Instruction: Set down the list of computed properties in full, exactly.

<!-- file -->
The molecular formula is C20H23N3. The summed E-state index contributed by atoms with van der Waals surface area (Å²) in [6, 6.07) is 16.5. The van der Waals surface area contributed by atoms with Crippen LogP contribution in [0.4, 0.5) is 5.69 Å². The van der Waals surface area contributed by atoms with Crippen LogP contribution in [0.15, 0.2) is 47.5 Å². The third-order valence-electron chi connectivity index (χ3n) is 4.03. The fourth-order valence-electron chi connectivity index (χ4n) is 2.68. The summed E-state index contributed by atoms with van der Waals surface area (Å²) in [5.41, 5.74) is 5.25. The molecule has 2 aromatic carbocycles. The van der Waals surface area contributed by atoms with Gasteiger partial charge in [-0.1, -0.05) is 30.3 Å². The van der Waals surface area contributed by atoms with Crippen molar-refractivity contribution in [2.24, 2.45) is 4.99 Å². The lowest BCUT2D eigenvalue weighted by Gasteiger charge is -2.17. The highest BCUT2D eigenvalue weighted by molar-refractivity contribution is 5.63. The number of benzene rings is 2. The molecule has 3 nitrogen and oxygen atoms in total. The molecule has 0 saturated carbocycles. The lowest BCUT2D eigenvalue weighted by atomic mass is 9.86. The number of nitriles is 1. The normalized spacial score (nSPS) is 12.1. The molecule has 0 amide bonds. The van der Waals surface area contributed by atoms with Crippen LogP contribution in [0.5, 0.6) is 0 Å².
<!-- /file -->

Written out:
The molecular formula is C20H23N3. The summed E-state index contributed by atoms with van der Waals surface area (Å²) in [6, 6.07) is 16.5. The van der Waals surface area contributed by atoms with Crippen LogP contribution in [0.4, 0.5) is 5.69 Å². The van der Waals surface area contributed by atoms with Crippen LogP contribution in [0.15, 0.2) is 47.5 Å². The third-order valence-electron chi connectivity index (χ3n) is 4.03. The fourth-order valence-electron chi connectivity index (χ4n) is 2.68. The summed E-state index contributed by atoms with van der Waals surface area (Å²) in [5.41, 5.74) is 5.25. The molecule has 2 aromatic carbocycles. The van der Waals surface area contributed by atoms with Gasteiger partial charge in [-0.1, -0.05) is 30.3 Å². The van der Waals surface area contributed by atoms with Crippen molar-refractivity contribution in [2.24, 2.45) is 4.99 Å². The lowest BCUT2D eigenvalue weighted by Gasteiger charge is -2.17. The highest BCUT2D eigenvalue weighted by molar-refractivity contribution is 5.63. The number of benzene rings is 2. The molecule has 3 nitrogen and oxygen atoms in total. The molecule has 0 saturated carbocycles. The lowest BCUT2D eigenvalue weighted by atomic mass is 9.86. The number of nitriles is 1. The normalized spacial score (nSPS) is 12.1. The molecule has 0 amide bonds. The van der Waals surface area contributed by atoms with Crippen LogP contribution in [0.5, 0.6) is 0 Å².